David Torrance’s recent suggestion that “Ulsterisation is now complete” when referring to developments in Scotland’s body politic is not only careless, it is irresponsible journalism and potentially dangerous. Other than the obvious disregard this language has for the victims of unionist behaviour and British policy in Ireland, it forces a similarity between what is happening in Scotland and Ireland that simply does not exist. At best Torrance’s interjection is shockingly ill-considered and ill-informed, and at worst it is an appalling and cruel piece of scare tactic propaganda.
No one will defend the savagery of the IRA bombing campaign or the loyalist bombings in Dublin, but Torrance and the rest of the Scottish unionist establishment would do well to understand that the violent polarisation of politics in Ireland did not spring from a vacuum. The Troubles were not the result of the British Army opening fire on unarmed civilians in the Derry Bogside in 1972 but the consequence of centuries of British policies of ethnic cleansing and genocide, with countless human rights violations and extra judicial murders. Comparing Scotland’s present political climate to this is inaccurate and grossly offensive.
While Torrance may write with wonderful and sophisticated style, his language repeatedly betrays his political leanings. He tweets that journalist Stephen Daisley is “on good form” when he wrote of the Tories as “fending off separatism” as though separatists were beasts of prey, monsters or zombies. In his Herald article, “The Ulsterisation of Scottish Politics is Complete,” the reader notices that Nicola Sturgeon “spits rather than speaks,” while Ruth Davidson – being classier of course – “stands up to the Nationalists.” How very British of her.
He is entitled to his opinion and his political position. The freedom of the press is something dear to my own heart; as is the freedom of speech, but these freedoms do not give him the right to shout fire in a crowded room. Scotland’s history and present realities are not those of Ireland or indeed the six counties of Ulster.
This entire furore, as an aside, cuts right to the heart of the problem with The Herald, The Sunday Herald, and The National – they have no ideology. Yes, we on the pro-independence camp are relieved to have at last some media on our side, but these papers are commercial organs, providing us only with that which is of financial benefit to the London based Newsquest Media Group.
We cannot deny that something is happening to Scottish politics. Labour, once the giant of our national politics, has been obliterated under the shockwave of the independence movement, and has been pulled by the gravity of the SNP to consider abandoning its Blairite unionism in favour of Home Rule. The Conservatives, under the same gravitational pull, are adapting to a new form of nationalist-unionism – as opposed to its traditional conservativism of the privileged – to keep its newly won support from the ranks of Labour and the Liberal Democrats. Even Sturgeon’s SNP is evolving to accommodate the Greens and so reviving the 2014 ecumenism of Yes Scotland.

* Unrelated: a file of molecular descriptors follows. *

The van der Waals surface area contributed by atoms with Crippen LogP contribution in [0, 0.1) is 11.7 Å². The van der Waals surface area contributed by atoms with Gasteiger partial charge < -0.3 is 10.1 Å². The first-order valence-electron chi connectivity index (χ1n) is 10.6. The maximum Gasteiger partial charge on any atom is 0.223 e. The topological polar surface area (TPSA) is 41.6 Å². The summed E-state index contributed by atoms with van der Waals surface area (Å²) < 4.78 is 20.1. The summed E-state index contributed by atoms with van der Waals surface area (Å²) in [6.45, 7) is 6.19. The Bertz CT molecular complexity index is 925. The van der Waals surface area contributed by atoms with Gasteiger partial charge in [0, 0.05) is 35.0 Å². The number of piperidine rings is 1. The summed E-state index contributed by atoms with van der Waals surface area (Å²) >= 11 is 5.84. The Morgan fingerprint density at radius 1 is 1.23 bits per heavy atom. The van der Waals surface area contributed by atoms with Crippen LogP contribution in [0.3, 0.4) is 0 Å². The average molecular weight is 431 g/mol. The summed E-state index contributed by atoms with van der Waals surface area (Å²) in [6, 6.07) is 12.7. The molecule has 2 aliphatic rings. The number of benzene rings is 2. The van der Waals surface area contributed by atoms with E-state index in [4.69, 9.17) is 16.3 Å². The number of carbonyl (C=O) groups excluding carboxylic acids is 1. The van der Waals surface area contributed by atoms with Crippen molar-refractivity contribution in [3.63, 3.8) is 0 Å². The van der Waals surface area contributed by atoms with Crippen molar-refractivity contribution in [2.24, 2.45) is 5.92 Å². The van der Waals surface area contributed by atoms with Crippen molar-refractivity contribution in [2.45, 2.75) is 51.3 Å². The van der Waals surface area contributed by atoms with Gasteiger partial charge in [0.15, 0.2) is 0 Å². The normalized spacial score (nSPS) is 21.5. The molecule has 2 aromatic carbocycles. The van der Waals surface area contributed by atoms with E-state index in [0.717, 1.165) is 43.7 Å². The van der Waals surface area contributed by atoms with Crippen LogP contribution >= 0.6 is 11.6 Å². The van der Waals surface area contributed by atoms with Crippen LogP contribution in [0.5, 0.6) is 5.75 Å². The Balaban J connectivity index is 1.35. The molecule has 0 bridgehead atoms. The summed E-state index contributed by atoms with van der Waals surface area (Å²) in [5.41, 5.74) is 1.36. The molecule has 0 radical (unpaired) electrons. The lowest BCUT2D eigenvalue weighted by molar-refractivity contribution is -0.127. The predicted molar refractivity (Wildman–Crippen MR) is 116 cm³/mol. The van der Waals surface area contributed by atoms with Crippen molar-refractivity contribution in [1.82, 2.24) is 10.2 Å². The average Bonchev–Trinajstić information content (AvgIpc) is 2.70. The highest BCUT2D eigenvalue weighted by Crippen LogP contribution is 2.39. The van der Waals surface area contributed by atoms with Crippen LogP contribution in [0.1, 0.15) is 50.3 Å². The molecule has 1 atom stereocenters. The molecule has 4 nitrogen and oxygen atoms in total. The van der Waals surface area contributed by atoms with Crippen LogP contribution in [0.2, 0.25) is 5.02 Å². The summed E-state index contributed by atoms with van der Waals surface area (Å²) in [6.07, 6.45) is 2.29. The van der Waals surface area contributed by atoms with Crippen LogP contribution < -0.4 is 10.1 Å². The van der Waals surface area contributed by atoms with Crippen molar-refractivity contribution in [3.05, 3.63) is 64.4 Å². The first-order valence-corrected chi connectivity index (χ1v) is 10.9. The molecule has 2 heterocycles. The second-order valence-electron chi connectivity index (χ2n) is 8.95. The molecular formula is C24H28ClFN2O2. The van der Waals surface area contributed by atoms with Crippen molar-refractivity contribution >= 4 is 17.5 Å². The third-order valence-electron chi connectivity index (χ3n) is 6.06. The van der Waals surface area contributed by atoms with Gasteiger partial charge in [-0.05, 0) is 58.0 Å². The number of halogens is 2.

All of these particular dynamics are happening in a period of rapid polarisation, but this widening divergence of Nationalist and Unionist politics is not an “Ulsterisation.” Paul Kavanagh is closer to the truth in describing Scotland right now as “Catalonia in the rain.” Yet even this is not exactly helpful, and we can be sure the Wee Ginger Dug well knows it. The truth is that this is, and only ever has been, the Scottishisation of Scottish politics – this is our politics, happening in our country, and we are the people affecting it. We need no other frame of reference, especially one Torrance and others don’t understand, to grasp what is going on.
For the day that’s in it (12 May), there is one useful relationship between the politics of Scotland and Ireland; that of the Edinburgh born James Connolly who was executed one hundred years ago today at Kilmainham Gaol in Dublin. In Easter week 1916 Connolly’s Citizen Army, together with the Irish Volunteers, and Cumann na mBan proclaimed Ireland’s independence, guaranteeing:
…religious and civil liberty, equal rights and equal opportunities to all its citizens, and declares its resolve to pursue the happiness and prosperity of the whole nation and of all its parts, cherishing all of the children of the nation equally, and oblivious of the differences carefully fostered by an alien government, which have divided a minority from the majority in the past.
– Easter Proclamation of 1916
Nothing about this statement of a nation and its right to self-determination vaguely resembles the reductionist and narrow religious or “tribal” (another one of Torrance’s tricks to make nationalists savages) sectarianism of this Ulsterisation nonsense. Connolly’s Ireland, like our Scotland (and his), is a nation of equal rights and opportunities for all its children regardless of their politics or religion. This is closer to the truth: the polarisation in Scotland – as it was in Ireland in 1916 – is not about religion or any other sectarianism. It is about class.
Unionism in Scotland, as it rallies around the Tories, is about the preservation of a status quo of wealth inequality, privileged access to opportunity, and the preferential treatment of some of the nation’s children over others. Eamonn McCann, writing for the Guardian on the Troubles in the north of Ireland, said exactly the same thing. The division of communities in the six counties was always the product of the differences carefully fostered by an alien government, keeping class interests out of politics and the unionists in control over a weakened working class. Of course this is what the Tories are most frightened of; the realisation among the working people of Scotland that their interests are better served outside the British project.
The Butterfly Rebellion